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#1 a_sharpe1

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Posted 07 April 2008 - 08:49 AM

Hi. My name is Angie. I live in Tennessee and have recently been diagnosed with Morphea by a Dermatologist. It was diagnosed by way of punch biopsy. Since the diagnosis I have had NUMEROUS new patches appear including several in my lower spline area. I'm also having a LOT of arthritic pain, as well as stabbing, shooting pains in the areas of new patches. Does anyone else have these type symptoms? Any ideas on treatment that might bring the symptoms under control? Also, I know I need to get in to a doctor, but am unsure whether I need a Rheumatologist or Dermatologist. The Dermatologist I saw told me, in a nut shell, there's not much that can be done aside from high dose steroid creams which can be used for a month at a time only. No bloodwork has been run, but the Dermatologist did say my biopsy did not indicate "autoimmune". Has anyone heard of this? Everything I've read has been indicative of autoimmunity. I also have many symptoms of systemic involvement. Can a biopsy conclude whether it is localized or systemic? Any help you can offer is greatly appreciated. I'm sorry for such a long post. It's easy to let your mind get the best of you and with such little information out there, it makes it hard to know what's really going on. Thank you again. Talk to you soon.

Angie
Love for All ~

Angie

#2 truman

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Posted 07 April 2008 - 09:10 AM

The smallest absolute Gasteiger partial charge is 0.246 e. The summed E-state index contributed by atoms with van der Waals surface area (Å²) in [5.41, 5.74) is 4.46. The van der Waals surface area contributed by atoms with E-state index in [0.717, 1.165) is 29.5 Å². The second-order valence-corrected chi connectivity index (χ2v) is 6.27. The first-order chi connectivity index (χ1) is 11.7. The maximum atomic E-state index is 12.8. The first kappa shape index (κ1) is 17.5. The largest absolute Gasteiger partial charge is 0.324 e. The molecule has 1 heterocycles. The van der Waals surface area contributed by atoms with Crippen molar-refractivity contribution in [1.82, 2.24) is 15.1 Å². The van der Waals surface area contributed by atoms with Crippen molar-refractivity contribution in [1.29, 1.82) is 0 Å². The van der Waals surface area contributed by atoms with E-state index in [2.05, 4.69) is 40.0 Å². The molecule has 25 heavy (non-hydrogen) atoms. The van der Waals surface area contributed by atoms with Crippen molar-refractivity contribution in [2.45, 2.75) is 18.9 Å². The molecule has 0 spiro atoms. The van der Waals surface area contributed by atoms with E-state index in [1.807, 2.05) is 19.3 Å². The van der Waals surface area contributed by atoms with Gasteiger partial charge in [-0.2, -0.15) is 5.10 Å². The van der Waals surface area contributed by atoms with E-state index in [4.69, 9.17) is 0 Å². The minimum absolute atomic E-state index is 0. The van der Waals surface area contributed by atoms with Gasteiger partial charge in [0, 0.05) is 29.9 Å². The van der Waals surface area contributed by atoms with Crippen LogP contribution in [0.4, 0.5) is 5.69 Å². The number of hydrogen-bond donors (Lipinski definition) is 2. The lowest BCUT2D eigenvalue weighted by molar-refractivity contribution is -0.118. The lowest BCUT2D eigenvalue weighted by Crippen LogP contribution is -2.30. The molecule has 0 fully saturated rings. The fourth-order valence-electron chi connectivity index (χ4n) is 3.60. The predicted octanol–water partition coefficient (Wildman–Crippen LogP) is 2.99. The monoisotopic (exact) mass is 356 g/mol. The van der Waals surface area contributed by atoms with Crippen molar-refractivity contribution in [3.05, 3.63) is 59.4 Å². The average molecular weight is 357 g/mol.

Angie:

How can the dermatologist determine it's not an autoimmune disease without blood tests?

First step is to the Rheumatologist! They do extensive blood work, that is not usually performed by a general practitioner. They'll determine your ANA numbers and whether or not you have an autoimmune disease.

It was the Rheumatologist who diagnosed me, my friend with RA and my other friend with Polymyositis.

I could be wrong, but our friends here will share their opinion as well.

Hope all goes well and keep us updated.

Linda
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It is what it is...........

#3 janey

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Posted 07 April 2008 - 09:11 AM

Angie,
I'm sorry to read about your diagnosis and all of the problems you are dealing with. Based on the comment from your current dermatologist that "there is not much that can be done...", I think you need to see another doctor. With morphea you can go to either another dermatologist or rheumatologist. I didn't find a scleroderma specialist in Tennessee, but here is a link to rheumatologist in Tenn.

We also have quit a bit of information on morphea and morphea treatments. I'm hope you can find something useful on these pages.

I hope you find a good doctor. Please let us know and keep us informed on how you are doing. You've found a great group of supportive and information people.

Big Hugs,


Janey Willis
ISN Support Specialist
(Retired) ISN Assistant Webmaster
(Retired) ISN News Director
(Retired) ISN Technical Writer for Training Manuals
International Scleroderma Network (ISN)

#4 Sheryl

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Posted 07 April 2008 - 09:54 AM

1_sharpe 1, Welcome to our forums.
I am glad you are jumping right in and asking questions. Most of us go to Rheumatologists. They control most of our blood work, tests to be done and what medications we should be taking. They in turn order these tests and decide if we need to see other doctors for what is going on inside or outside our bodies. We have several in our group with Morphea they may jump in later, and help you in determining what you want to ask your specialists. You should learn so much here and make friends fast.
Strength and Warmth,
Sheryl

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#5 Shelley Ensz

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Posted 07 April 2008 - 09:58 AM

Hi Angie,

These are good questions; thank you for raising them!

As it happens, morphea occurs in patches, like you describe, and has a color change to the skin, as well. Systemic scleroderma does not have a color change to it, and the hardening typically begins in the fingertips and moves upward. So, they are very different; different enough that it could be determined just by looking at it, by a knowledgeable person.